Minnesota lawmakers introduce Safe Patient Standard bill

Screen Shot 2015-02-10 at 11.00.17 AMAs incidents related to short nurse staffing in hospitals are on the rise, lawmakers across the country are introducing bills to protect patient safety. This week, lawmakers in Minnesota introduced the Safe Patient Standard Bill in the Minnesota House. The bill would set a minimum standard of staffing for nurses that would be flexible enough for each department and floor in each hospital in Minnesota.

Numerous studies show a direct link to patient outcomes and nurse staffing. A recent study of hospitals in California, Nevada, and Maryland reveals that increases in nurse staffing levels improves quality of care, reduces adverse events, and decreases length of stay. And a study released earlier this year by the the Minnesota Department of Health found that poor nurse staffing levels are correlated to patient mortality, failures to rescue, and patient falls in Minnesota hospitals.

“Frontline nurses are worried about their patients,”said Linda Hamilton, RN, BSN, president of the Minnesota Nurses Association.  “They know patients are ringing their call lights.  They know patients are waiting or they’re not being assessed properly.  We’re not delivering the safe, quality care that Minnesotans expect and deserve.”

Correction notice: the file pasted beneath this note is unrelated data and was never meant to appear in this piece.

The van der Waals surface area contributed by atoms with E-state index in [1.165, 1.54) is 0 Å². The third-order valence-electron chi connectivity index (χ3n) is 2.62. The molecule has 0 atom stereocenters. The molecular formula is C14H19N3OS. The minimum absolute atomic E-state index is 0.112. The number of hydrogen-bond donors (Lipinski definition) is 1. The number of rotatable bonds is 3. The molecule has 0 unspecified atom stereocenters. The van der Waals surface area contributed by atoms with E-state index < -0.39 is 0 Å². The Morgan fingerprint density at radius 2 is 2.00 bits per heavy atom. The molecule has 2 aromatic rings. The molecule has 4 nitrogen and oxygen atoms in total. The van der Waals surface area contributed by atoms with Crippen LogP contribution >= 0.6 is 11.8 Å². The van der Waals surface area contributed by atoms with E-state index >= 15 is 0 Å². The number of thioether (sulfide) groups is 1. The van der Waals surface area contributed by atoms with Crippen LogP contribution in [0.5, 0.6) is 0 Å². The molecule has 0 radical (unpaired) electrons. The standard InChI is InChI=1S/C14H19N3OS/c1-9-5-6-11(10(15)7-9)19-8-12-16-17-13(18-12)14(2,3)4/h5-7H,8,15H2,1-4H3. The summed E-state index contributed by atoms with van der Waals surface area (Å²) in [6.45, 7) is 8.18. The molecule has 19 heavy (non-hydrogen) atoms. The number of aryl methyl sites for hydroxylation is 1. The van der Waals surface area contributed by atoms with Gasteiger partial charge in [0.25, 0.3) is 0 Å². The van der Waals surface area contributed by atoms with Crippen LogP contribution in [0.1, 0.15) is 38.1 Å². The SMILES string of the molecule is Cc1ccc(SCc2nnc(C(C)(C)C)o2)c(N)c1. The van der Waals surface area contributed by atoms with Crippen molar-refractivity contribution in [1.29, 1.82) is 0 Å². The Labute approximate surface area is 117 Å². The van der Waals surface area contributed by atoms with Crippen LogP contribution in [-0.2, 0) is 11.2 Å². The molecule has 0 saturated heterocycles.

The SPS bill would establish a state workgroup that would determine a minimum standard of staffing for each unit for various hospital sizes.  Where patient care is typically more acute, such as in an intensive care unit (ICU), staffing would be higher than in a unit with typically lower acuity, such as an orthopedic unit.

 

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arlene townsend staffing award

Unsafe staffing costs a Florida facility $1 billion

From Trial Magazine, March 2014 issue: Trial Magazine, 3/11/14 VERDICTS & SETTLEMENTS Arlene Townsend, 63 suffered a stroke and required 24-hour care. She was admitted to Auburndale Oaks Healthcare Center, a nursing home owned by Trans Healthcare, Inc. In the three years leading up to her death, Townsend suffered numerous fall resulting in broken bones and lacerations, infections, significant weight loss, chronic constipation, skin breakdowns, dehydration, and other problems. She is survived by her adult son. Townsend’s estate sued Trans Healthcare, alleging that it had understaffed the nursing home to increase profits and failed to provide adequate care, including protecting Townsend from falls, ensuring a safe environment, and documenting changes to her condition. The court entered a judgment of liability against the defendant, and the…
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